Customer: “I usually like shopping at [Store], but this whole experience has left a bad taste in my mouth. We’ll see how I feel about it tomorrow. No wonder my store in Alabama is closing.”

Assistant Manager: “There are three to five stores that are closing in order to reopen in different locations. So [Store] is keeping the same number of stores.”

We make sure that the customer doesn’t need anything else and let [Cashier] finish. I then have to leave for my lunch. 

The transaction ends up taking almost forty minutes! It’s usually five to ten minutes max for a very full cart. The customer lost her wallet upstairs, so [Upstairs Associate] brings it down and then she and the cashier start talking for a while. Luckily, there are almost no other customers in the store, and we have someone there to help the couple that come up to check out.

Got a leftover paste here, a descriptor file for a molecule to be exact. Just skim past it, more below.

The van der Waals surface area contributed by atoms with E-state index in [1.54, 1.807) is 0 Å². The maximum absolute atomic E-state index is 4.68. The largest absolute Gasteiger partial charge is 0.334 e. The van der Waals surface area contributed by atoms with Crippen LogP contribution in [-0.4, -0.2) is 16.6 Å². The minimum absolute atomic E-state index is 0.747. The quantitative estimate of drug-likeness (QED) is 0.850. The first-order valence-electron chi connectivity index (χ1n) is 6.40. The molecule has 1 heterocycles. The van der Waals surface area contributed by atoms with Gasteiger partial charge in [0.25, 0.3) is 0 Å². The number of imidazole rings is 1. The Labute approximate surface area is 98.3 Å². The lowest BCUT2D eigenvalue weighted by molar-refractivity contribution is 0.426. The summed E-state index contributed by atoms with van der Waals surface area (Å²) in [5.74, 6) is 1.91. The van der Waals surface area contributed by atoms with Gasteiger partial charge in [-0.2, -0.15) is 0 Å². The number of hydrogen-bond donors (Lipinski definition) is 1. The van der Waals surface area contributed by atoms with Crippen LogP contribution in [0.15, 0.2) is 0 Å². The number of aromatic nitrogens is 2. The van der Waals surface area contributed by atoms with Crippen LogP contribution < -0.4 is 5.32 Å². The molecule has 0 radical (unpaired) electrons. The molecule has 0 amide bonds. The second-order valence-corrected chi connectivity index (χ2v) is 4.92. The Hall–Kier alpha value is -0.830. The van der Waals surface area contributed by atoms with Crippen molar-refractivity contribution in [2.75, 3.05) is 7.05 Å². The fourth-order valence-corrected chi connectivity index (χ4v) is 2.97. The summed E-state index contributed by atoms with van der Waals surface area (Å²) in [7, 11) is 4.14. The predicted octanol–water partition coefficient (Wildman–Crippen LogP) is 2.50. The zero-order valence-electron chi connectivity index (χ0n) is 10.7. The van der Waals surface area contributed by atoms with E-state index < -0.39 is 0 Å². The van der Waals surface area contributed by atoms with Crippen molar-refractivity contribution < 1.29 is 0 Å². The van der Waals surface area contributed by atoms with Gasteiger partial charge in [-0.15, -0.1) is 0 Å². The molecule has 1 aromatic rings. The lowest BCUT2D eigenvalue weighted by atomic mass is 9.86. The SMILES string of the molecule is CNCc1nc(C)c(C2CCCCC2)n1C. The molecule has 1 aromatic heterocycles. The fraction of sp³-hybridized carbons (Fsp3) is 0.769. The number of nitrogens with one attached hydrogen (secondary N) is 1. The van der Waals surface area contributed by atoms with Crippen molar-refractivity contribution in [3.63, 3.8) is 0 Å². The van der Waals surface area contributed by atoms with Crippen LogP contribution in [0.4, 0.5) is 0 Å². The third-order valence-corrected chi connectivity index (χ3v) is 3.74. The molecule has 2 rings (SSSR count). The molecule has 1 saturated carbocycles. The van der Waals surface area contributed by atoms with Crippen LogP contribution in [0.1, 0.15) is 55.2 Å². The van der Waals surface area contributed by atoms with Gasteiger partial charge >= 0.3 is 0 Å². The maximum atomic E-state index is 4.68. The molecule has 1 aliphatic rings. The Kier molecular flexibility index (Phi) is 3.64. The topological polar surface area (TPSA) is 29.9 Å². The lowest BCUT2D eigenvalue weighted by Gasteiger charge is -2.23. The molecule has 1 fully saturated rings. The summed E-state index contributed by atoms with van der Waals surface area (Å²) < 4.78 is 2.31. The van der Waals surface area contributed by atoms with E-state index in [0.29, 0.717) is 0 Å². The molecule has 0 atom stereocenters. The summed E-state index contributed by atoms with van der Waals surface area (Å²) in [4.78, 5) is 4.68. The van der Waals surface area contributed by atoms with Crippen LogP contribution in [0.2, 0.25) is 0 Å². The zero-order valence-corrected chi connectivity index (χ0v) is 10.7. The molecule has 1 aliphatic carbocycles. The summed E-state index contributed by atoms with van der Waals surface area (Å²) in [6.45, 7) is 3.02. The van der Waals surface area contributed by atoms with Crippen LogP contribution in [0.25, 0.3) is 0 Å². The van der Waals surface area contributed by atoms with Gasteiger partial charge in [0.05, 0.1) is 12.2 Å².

Later on, I am talking to the assistant manager about it. 

Assistant Manager: “…and guess what? [Customer] opened a [Store Credit Card]! I guess she didn’t have such a bad taste in her mouth that she didn’t want to stop shopping here!”

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Do As I Say, Not As I Do

, , , , | Related | March 1, 2021

Like all dads, my dad hates when lights are left on when you’re not in the room. This exchange occurs as I’m walking back into my bedroom after getting up to blow my nose. My dad is standing at the kitchen counter pouring a drink.

Dad: “Hey… why is your bedroom light on if you’re not in there?”

Me: “Because I left it on?”

Dad: “But you’re not in there.”

Me: “Maybe the bed likes the light; you don’t know.”

He starts to argue when I happen to glance over and see his bedroom light on.

Me: “HEY, WHY IS YOUR BEDROOM LIGHT ON?!”

There’s a long pause.

Dad: “Now, listen here, you little s***…”